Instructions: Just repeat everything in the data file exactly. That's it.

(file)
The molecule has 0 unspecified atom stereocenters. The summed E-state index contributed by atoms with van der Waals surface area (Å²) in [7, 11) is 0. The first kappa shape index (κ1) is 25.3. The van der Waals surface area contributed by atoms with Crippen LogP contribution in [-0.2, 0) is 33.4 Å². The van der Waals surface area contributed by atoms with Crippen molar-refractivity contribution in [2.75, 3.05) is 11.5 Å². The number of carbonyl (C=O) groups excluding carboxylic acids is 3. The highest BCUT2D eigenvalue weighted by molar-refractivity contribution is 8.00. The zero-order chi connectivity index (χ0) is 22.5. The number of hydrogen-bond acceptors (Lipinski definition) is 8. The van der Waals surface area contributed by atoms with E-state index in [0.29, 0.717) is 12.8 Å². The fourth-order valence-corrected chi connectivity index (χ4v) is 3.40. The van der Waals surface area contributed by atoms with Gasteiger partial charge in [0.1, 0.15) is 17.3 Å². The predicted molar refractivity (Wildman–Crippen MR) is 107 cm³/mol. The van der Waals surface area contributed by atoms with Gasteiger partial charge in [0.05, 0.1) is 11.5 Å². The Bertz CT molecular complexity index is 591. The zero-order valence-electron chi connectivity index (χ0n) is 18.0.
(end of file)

The molecule has 0 unspecified atom stereocenters. The summed E-state index contributed by atoms with van der Waals surface area (Å²) in [7, 11) is 0. The first kappa shape index (κ1) is 25.3. The van der Waals surface area contributed by atoms with Crippen LogP contribution in [-0.2, 0) is 33.4 Å². The van der Waals surface area contributed by atoms with Crippen molar-refractivity contribution in [2.75, 3.05) is 11.5 Å². The number of carbonyl (C=O) groups excluding carboxylic acids is 3. The highest BCUT2D eigenvalue weighted by molar-refractivity contribution is 8.00. The zero-order chi connectivity index (χ0) is 22.5. The number of hydrogen-bond acceptors (Lipinski definition) is 8. The van der Waals surface area contributed by atoms with E-state index in [0.29, 0.717) is 12.8 Å². The fourth-order valence-corrected chi connectivity index (χ4v) is 3.40. The van der Waals surface area contributed by atoms with Gasteiger partial charge in [0.1, 0.15) is 17.3 Å². The predicted molar refractivity (Wildman–Crippen MR) is 107 cm³/mol. The van der Waals surface area contributed by atoms with Gasteiger partial charge in [0.05, 0.1) is 11.5 Å². The Bertz CT molecular complexity index is 591. The zero-order valence-electron chi connectivity index (χ0n) is 18.0.